The South African Health Products Regulatory Authority and the Human Research Ethics Committee of the University of the Witwatersrand undertook a vigorous vetting exercise to ensure the planned process was safe before greenlight was given. Mahlangu assures the vaccines are safe.
“The level of risk has already been evaluated as I said in over 4000 individuals in the UK. The risk is very, very minimal. It’s a flu virus that has been inactivated and is known not to cause any infection. We know now from the trials in UK that it is safe. The other component is the genetic material that has been derived from Covid-19. That has also been inactivated. So, it is unable to cause Covid-19. So, we are dealing with a relatively safe vaccine on the basis of the data that is available at the moment,” Prof. Mahlangu said.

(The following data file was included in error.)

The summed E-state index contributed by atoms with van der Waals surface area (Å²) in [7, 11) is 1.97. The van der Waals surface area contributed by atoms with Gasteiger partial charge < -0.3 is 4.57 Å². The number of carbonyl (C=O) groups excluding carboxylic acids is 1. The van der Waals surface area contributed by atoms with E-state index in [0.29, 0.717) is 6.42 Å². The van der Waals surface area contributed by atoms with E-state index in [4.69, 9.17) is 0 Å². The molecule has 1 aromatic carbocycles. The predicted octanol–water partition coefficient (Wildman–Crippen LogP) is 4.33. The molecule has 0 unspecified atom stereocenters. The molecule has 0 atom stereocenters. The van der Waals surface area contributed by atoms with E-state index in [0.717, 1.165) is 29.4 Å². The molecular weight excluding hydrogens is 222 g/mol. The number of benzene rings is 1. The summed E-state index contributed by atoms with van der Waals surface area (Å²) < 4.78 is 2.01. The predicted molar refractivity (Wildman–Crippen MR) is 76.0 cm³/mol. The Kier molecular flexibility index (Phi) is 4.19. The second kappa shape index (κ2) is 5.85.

What difference will a vaccine make in helping contain the pandemic in Africa?
As at the end of June 2020, data from the World Health Organization indicates about 10 million confirmed cases of Covid-19 had been recorded all over the world with more than 500,000 deaths. As at 29th June 2020, data from the Africa Centres for Disease Control and Prevention indicated that the continent has recorded over 383,000 confirmed cases of Covid-19 with over 9,600 deaths. The virus was first discovered in Asia. Then the epicenter of infection moved to Europe, then to Southern America, Northern America, and there have been warnings cases in Africa could spike as the pandemic continues to spread. Dr. Owusu believes vaccines remain the surest way to protect the African population effectively from the pandemic.
“The only way for us now to prevent infection and possible deaths is to get the vaccine. This is a new virus. Nobody is immune to the virus. Everybody is susceptible. So, if it enters into a country, it will run through the country through a certain cause until majority of people become infected. If you are not careful many people will die,” Dr. Owusu cautioned.